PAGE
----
Article 35 of the regulations of the Bank of Belgium directs that it shall have a coin stock equal to one-third of the combined amount of its bank note circulation and other sight obligations, although the Minister of Finance may, at his discretion, set aside this requirement and authorize the Bank to operate below the one-third limit. The coin stock and the outstanding circulation of the Bank, from 1873 to 1894, has ranged as follows, the amounts being stated in millions and hundred thousands of francs:
The metallic stock carried is smaller, in proportion to the note circulation, than in most of the other great banks of Europe—smaller even than in the Bank of Spain—yet the notes of the Bank of Belgium suffer no depreciation. The reason for this favorable factor is, that the Bank possesses a great deal of foreign paper payable in gold or equivalent values that serves to render part of its coin productive. The following table gives the figures for the last five years of coin on hand, foreign paper, and note circulation:
The proportion of metallic or equivalent values reaches fifty per cent., and is therefore eminently satisfactory. The surplus of note circulation and the current accounts is protected by a most solid supply of commercial paper, and by capital, reserve, and high-class securities. The notes are taken by the State in payment. They are redeemed at sight at the Bank, and also by the provincial agents, although the latter may delay payments until they can procure the necessary funds. Belgium displays a tendency toward the single gold standard, as indicated by the composition of the coin stock of the Bank, shown in the following statement of the Bank’s coin on hand at the end of the business year:
The increasing preponderance of gold is due to the parsimony of the Bank in distributing the yellow metal. Likewise, the public is reluctant to give up gold, fearing that it may not come back.
The small amount of silver in the Bank of Belgium contrasted with the formidable aggregate in the Bank of France, is convincing proof that Belgium is not over-supplied with silver coin. Yet the five-franc piece is worth in Belgium as much as gold, for it is an article of export always accepted at face value in France. France, besides, is called upon to supply gold to Belgium when needed for gold payments. The embarrassments induced by the depreciation of silver will not be felt in Belgium until the day arrives for the dissolution of the monetary convention that joined her to France, and the French and Belgian coinages now in circulation are made independent of each other.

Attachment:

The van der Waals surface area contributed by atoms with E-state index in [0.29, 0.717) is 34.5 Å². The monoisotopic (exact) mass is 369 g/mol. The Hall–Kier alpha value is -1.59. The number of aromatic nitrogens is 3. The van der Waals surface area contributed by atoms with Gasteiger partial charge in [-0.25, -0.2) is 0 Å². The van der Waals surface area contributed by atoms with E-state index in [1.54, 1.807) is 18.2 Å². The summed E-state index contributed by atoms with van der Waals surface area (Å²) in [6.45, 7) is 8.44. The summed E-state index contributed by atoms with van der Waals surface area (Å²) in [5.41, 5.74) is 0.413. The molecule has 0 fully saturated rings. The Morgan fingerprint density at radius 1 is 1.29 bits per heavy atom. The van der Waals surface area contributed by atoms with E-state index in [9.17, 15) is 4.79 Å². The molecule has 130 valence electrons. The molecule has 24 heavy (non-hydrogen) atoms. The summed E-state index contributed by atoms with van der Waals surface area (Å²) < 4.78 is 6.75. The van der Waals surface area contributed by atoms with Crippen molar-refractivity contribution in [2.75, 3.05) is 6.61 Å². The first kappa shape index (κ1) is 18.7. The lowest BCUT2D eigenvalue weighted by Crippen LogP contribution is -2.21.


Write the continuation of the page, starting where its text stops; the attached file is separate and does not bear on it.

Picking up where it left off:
The figures below of average circulation according to note-denominations of the Bank of Belgium for the past five years show that, as in France, the 1000 and 100 franc bills are preferred, and that there is little request for the 500-franc note:
RELATIONS OF THE BANK WITH THE STATE.
The National Bank of Belgium, as we have already shown, was created chiefly with a view to serving the State as a depository. Its relations to the State are very comprehensive. It performs, without charge, cash services for the Government. It meets all the running expenses for material and for transferring and forwarding funds; and, in addition, it pays to the Treasury a yearly fee of 175,000 francs. This fee is taken by the State in recompense for the advantages that the Bank is supposed to derive from the handling of the Treasury’s money; which, as a matter of fact, is but a problematical advantage. The cash services for the State consist in receiving all amounts in money or equivalents paid in by the Department of Finance, discharging the general expenses of the State and provincial governments, and carrying credits for the Ministry of Finance. The accounts of receipts and payments are audited by Government agents and submitted for the approval of the Auditing Court.